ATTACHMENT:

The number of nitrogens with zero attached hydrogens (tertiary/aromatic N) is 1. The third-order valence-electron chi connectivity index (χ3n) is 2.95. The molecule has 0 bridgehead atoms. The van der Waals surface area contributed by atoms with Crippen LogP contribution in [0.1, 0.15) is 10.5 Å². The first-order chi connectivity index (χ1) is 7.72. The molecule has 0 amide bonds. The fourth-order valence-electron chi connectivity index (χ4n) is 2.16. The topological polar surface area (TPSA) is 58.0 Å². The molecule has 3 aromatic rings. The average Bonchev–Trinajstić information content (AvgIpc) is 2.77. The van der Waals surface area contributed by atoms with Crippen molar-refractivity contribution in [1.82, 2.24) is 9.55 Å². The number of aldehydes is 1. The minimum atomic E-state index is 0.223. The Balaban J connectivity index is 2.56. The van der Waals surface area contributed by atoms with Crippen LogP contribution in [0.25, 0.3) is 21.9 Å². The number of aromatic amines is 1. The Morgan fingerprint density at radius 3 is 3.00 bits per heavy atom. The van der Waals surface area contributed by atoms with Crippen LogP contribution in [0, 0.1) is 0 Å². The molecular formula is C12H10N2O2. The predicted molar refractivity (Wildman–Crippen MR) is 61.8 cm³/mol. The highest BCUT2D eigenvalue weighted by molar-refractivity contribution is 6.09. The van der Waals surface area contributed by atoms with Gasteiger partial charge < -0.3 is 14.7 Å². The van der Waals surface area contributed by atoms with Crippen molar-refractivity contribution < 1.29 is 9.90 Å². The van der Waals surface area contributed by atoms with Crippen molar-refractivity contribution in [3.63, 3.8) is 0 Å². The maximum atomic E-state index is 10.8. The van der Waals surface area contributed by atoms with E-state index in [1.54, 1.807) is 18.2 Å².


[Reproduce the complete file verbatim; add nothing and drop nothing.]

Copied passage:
The number of nitrogens with zero attached hydrogens (tertiary/aromatic N) is 1. The third-order valence-electron chi connectivity index (χ3n) is 2.95. The molecule has 0 bridgehead atoms. The van der Waals surface area contributed by atoms with Crippen LogP contribution in [0.1, 0.15) is 10.5 Å². The first-order chi connectivity index (χ1) is 7.72. The molecule has 0 amide bonds. The fourth-order valence-electron chi connectivity index (χ4n) is 2.16. The topological polar surface area (TPSA) is 58.0 Å². The molecule has 3 aromatic rings. The average Bonchev–Trinajstić information content (AvgIpc) is 2.77. The van der Waals surface area contributed by atoms with Crippen molar-refractivity contribution in [1.82, 2.24) is 9.55 Å². The number of aldehydes is 1. The minimum atomic E-state index is 0.223. The Balaban J connectivity index is 2.56. The van der Waals surface area contributed by atoms with Crippen LogP contribution in [0.25, 0.3) is 21.9 Å². The number of aromatic amines is 1. The Morgan fingerprint density at radius 3 is 3.00 bits per heavy atom. The van der Waals surface area contributed by atoms with Crippen LogP contribution in [0, 0.1) is 0 Å². The molecular formula is C12H10N2O2. The predicted molar refractivity (Wildman–Crippen MR) is 61.8 cm³/mol. The highest BCUT2D eigenvalue weighted by molar-refractivity contribution is 6.09. The van der Waals surface area contributed by atoms with Gasteiger partial charge < -0.3 is 14.7 Å². The van der Waals surface area contributed by atoms with Crippen molar-refractivity contribution < 1.29 is 9.90 Å². The van der Waals surface area contributed by atoms with Crippen molar-refractivity contribution in [3.63, 3.8) is 0 Å². The maximum atomic E-state index is 10.8. The van der Waals surface area contributed by atoms with E-state index in [1.54, 1.807) is 18.2 Å².